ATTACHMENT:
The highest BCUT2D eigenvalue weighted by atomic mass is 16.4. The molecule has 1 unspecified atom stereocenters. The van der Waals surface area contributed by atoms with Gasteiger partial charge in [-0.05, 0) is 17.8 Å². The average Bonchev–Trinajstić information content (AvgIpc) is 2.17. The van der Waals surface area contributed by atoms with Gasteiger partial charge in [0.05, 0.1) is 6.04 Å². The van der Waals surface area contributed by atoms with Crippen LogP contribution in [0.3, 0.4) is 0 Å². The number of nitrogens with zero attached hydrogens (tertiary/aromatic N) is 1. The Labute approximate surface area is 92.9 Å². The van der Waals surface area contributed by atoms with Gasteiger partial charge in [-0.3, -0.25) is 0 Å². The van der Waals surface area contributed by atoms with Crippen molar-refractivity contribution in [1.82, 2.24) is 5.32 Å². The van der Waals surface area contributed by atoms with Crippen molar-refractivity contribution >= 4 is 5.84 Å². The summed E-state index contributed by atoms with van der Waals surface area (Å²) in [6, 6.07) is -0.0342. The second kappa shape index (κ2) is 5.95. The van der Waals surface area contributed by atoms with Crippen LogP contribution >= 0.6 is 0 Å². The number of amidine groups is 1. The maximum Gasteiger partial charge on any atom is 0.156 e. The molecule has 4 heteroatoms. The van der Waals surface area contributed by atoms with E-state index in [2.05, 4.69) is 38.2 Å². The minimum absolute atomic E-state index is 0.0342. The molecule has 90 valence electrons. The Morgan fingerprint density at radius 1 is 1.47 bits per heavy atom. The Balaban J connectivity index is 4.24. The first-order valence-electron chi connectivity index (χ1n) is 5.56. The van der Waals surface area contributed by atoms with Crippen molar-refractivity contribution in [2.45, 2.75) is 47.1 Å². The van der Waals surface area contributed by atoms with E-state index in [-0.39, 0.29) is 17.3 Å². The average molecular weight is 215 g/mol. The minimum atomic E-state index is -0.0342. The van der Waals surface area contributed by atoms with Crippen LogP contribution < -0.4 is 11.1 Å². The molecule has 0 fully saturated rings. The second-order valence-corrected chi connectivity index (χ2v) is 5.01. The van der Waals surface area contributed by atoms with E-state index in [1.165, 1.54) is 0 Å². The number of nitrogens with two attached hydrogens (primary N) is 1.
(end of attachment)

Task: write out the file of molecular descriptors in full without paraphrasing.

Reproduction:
The highest BCUT2D eigenvalue weighted by atomic mass is 16.4. The molecule has 1 unspecified atom stereocenters. The van der Waals surface area contributed by atoms with Gasteiger partial charge in [-0.05, 0) is 17.8 Å². The average Bonchev–Trinajstić information content (AvgIpc) is 2.17. The van der Waals surface area contributed by atoms with Gasteiger partial charge in [0.05, 0.1) is 6.04 Å². The van der Waals surface area contributed by atoms with Crippen LogP contribution in [0.3, 0.4) is 0 Å². The number of nitrogens with zero attached hydrogens (tertiary/aromatic N) is 1. The Labute approximate surface area is 92.9 Å². The van der Waals surface area contributed by atoms with Gasteiger partial charge in [-0.3, -0.25) is 0 Å². The van der Waals surface area contributed by atoms with Crippen molar-refractivity contribution in [1.82, 2.24) is 5.32 Å². The van der Waals surface area contributed by atoms with Crippen molar-refractivity contribution >= 4 is 5.84 Å². The summed E-state index contributed by atoms with van der Waals surface area (Å²) in [6, 6.07) is -0.0342. The second kappa shape index (κ2) is 5.95. The van der Waals surface area contributed by atoms with Crippen LogP contribution >= 0.6 is 0 Å². The number of amidine groups is 1. The maximum Gasteiger partial charge on any atom is 0.156 e. The molecule has 4 heteroatoms. The van der Waals surface area contributed by atoms with E-state index in [2.05, 4.69) is 38.2 Å². The minimum absolute atomic E-state index is 0.0342. The molecule has 90 valence electrons. The Morgan fingerprint density at radius 1 is 1.47 bits per heavy atom. The Balaban J connectivity index is 4.24. The first-order valence-electron chi connectivity index (χ1n) is 5.56. The van der Waals surface area contributed by atoms with Crippen molar-refractivity contribution in [2.45, 2.75) is 47.1 Å². The van der Waals surface area contributed by atoms with E-state index in [-0.39, 0.29) is 17.3 Å². The average molecular weight is 215 g/mol. The minimum atomic E-state index is -0.0342. The van der Waals surface area contributed by atoms with Crippen LogP contribution < -0.4 is 11.1 Å². The molecule has 0 fully saturated rings. The second-order valence-corrected chi connectivity index (χ2v) is 5.01. The van der Waals surface area contributed by atoms with E-state index in [1.165, 1.54) is 0 Å². The number of nitrogens with two attached hydrogens (primary N) is 1.